, Volume 30, Issue 3, pp 161-169

Macromolecular syntheses and the course of cell cycle events in the chlorococcal algascenedesmus quadricauda under nutrient starvation: Effect of sulphur starvation

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Daughter cells of the chlorococcal algaScenedesmus quadricauda were incubated under photosynthesizing conditions in a sulphur-free medium. The course of the cell cycle under these conditions was changed in daughter cells which differed in their stage of development. In absence of sulphur, advanced daughter cells with two nuclei and 2 or 4 genomes passed a cycle identical with that of control in sulphur containing medium. Each cell yielded eight binuclear daughter cells. With less advanced daughter cells (one nucleus and 1 or 2 genomes) restriction of RNA synthesis occurred near to the end of the cell cycle and protein synthesis ceased two hours later (practically at the time of the protoplast fission). The last round of DNA replication found in the control culture was not initiated in sulphur-starved culture and uninuclear daughter cells with one genome were released.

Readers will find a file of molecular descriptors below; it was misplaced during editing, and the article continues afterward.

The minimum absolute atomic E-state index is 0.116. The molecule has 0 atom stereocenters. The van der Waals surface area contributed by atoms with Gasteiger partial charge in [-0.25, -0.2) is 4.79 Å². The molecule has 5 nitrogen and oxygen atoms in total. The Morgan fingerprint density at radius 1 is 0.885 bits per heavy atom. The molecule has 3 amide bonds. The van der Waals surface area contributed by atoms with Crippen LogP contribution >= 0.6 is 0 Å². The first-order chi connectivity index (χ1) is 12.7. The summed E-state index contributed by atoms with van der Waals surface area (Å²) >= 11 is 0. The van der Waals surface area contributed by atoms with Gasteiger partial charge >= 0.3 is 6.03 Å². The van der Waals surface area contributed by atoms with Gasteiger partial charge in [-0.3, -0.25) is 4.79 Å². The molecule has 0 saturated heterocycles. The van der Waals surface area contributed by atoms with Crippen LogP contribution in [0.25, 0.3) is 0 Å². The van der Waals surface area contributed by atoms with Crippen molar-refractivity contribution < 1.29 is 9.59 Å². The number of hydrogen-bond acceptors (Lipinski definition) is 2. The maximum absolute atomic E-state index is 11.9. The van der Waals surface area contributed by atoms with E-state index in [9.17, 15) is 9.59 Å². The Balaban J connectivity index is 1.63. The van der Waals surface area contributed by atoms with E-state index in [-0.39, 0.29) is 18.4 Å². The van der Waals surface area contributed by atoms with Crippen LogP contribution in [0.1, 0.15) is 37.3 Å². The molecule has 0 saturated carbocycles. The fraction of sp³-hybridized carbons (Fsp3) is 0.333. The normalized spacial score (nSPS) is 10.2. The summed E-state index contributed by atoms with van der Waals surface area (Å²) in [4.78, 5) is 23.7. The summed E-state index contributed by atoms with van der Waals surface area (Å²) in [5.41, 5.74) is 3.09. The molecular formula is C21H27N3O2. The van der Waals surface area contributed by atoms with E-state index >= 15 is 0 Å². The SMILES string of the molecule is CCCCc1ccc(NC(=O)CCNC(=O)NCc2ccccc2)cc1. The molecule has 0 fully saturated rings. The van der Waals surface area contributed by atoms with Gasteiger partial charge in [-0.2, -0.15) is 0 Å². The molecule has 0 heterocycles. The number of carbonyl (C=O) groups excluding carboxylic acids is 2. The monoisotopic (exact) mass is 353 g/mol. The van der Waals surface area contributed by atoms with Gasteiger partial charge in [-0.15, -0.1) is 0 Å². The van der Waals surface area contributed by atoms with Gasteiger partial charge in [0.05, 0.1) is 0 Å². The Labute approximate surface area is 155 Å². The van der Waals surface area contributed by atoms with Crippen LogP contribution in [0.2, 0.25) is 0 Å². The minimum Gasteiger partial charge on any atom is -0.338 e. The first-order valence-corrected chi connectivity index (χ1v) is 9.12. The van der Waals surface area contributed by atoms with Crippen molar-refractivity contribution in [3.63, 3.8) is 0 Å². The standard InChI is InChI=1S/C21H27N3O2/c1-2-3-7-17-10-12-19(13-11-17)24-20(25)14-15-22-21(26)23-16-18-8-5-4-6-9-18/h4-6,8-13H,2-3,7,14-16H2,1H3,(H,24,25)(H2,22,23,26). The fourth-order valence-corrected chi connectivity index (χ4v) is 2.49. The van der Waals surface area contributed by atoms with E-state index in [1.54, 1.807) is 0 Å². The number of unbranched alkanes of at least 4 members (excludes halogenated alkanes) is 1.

If the daughter cells coming from the starved populations were kept further in the sulphur-free medium, macromolecular syntheses were dramatically restricted. Only photosynthesis continued to produce starch at a similar rate as in normally grown cells. Thus, a very large amount of starch accumulated. Supported by these reserves, starved cells refed with sulphur passed an entire cell cycle in the dark and divided into eight daughter cells. In sulphur-supplied cells, both in the dark and in light, RNA, protein and DNA synthesis started without any delay in a similar way as in the control culture. Competition for sulphur reserves occurred between the growth and division processes; the former were preferred in the light and the latter in the dark.